Adaptable - to their teaching environment and the numerous needs of their kids Irregardless of the resources they have or the expectations placed upon them.
Believer - in their own abilities, the abilities of their kids and in the power of education. 
Counselor - to help kids conquer the emotional barriers that consume their lives. 
Diverse - in their approach to help all kids learn. 
Energizer Bunny - #NuffSaid
Father - to the many kids that don't have a positive male figure in their lives. 
Guide - to show each kid his way to a prosperous future. 
Honest - with themselves first and with everyone they influence second. 
Innovative - in finding new ways to help each kid learn. 
Jack of all Trades - skills that are often developed through many hours outside of the work day. 
Knowledgeable - in content, pedagogy, law, and countless other things that are needed to make them effective. 
Learner - because they know that the teacher must always be the first learner. 
Mother - nurturing kids and providing them the love that many do not receive. 
Neighborly - always modeling how to be kind and considerate to everyone they meet, especially those who don't respect them. 
Optimistic - seeing the opportunity in every obstacle. 
Persistent - because giving up on kids is not an option. 
Quick - in their response to every situation. 
Resilient - picking themselves up and dusting themselves off when they fail. 
Supportive - of kids, peers, parents, administrators and education as a whole. 
Tenacious- full of grit and determination to help every kid learn. 
Understanding - that learning takes time and that some kids grow faster and in different ways than others. 
Visionary - in their approach to improve the profession and the world one kid at a time. 
Wild - about life, kids, teaching and learning.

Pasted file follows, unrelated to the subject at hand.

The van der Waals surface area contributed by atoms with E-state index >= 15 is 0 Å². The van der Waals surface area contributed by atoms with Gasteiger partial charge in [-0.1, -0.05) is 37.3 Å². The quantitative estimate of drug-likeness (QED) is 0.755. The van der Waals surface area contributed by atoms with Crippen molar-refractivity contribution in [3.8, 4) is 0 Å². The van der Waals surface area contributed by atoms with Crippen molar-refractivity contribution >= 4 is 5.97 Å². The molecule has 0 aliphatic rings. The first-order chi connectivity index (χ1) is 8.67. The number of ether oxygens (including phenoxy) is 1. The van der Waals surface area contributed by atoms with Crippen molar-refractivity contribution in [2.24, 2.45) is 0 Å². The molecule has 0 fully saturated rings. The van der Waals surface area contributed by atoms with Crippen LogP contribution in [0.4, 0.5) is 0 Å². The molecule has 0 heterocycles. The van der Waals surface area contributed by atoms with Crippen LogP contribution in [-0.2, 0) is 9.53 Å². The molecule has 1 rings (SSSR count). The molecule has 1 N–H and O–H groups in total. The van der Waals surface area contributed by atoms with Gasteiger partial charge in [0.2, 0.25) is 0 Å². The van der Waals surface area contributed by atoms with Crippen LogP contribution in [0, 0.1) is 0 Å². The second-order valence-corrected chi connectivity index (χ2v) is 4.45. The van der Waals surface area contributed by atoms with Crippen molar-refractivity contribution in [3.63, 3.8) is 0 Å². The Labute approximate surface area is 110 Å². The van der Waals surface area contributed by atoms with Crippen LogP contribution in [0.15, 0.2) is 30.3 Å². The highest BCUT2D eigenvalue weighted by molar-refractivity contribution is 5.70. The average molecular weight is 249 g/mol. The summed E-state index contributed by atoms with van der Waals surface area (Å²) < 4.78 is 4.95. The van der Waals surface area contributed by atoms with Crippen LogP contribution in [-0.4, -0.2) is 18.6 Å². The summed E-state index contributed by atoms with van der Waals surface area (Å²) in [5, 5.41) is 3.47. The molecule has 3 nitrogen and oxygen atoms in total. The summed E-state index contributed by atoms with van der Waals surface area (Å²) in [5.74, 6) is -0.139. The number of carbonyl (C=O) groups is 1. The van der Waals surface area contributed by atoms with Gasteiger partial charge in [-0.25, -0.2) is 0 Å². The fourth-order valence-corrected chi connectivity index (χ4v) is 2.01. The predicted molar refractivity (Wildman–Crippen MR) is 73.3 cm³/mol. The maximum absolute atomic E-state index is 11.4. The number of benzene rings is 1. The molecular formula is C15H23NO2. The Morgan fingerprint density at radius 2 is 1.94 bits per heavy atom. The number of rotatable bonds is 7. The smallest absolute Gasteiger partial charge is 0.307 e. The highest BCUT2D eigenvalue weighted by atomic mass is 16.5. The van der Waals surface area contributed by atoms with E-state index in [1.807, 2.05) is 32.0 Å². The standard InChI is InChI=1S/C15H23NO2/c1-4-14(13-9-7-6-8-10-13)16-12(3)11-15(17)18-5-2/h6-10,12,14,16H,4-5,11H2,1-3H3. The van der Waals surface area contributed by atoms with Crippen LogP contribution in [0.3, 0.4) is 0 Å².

X-Ray - the ability to see the potential in every kid. 
Youthful - in their approach to life and teaching. 
Zealous - in their love for learning and their passion to instill that love for learning in every child. 

There are too many other adjectives that I could use to describe teachers, but the bottom line is this. Teachers are not heroes. They are superheroes, and they take on superhuman qualities that no other profession requires. This week I challenge you to thank a teacher not for what they do, but for all the things that you'll never know that they do. 

Sunday, May 3, 2015

Overcoming the Real Barrier to College & Career, Poverty.

As we strive to prepare every student for a college and career future, we must acknowledge that poverty plays a big part in whether or not a student will choose to pursue an education beyond high school.  In the graphic to the left, the Center for Public Education estimated in 2003 that 65% of students of poverty became Non-College Enrollees (chose to not go to college), while 34% of students of poverty enrolled in college.  In other words, 2 out of 3 students of poverty chose to not attend college.

Let's get Real about Poverty!
More than half of our country's students come from poverty.  If you multiply that number times the chance of enrolling in college, that means that 33% of our nation's kids (Yes, 1/3 of our kids!!!) will not even attempt to enroll in college.  To put it in the simplest of terms.  One third of our kids will pretty much be limited to very few options to pull themselves out of poverty.

What can we do about that?

As educators, we can do a lot to fix that problem.  Below are some ideas that we can use to inspire all kids especially those of poverty to choose a college and career future.
Source: Center for Public Education
2/3 of 
students of poverty arenon-college enrollees, while 1/3 enrollin college.
  • Talk about college and career as something that every child can do.
  • Talk about scholarships that can be earned.
  • Talk about how college and technical schools aren't just for the "smart kids" or the privileged kids.  It's for all kids.
  • Take students to colleges and technical schools.
  • Tell stories about students who overcame amazing odds to put themselves through school.
  • Continuously and intentionally integrate college and career into instruction.
  • Support extracurricular and cocurricular organizations in taking students to colleges and technical schools.
  • Help every family complete the FAFSA.
  • Develop personal graduation plans that all students actually own.

If we want to pull more students out of poverty, we must quit talking about guaranteeing learning for every child, and focus delivering on that promise.  The deck is stacked against students of poverty, and the only way they will remove themselves from that cycle is if we do whatever it takes to expose, inspire and ultimately enroll every student in a college or technical school.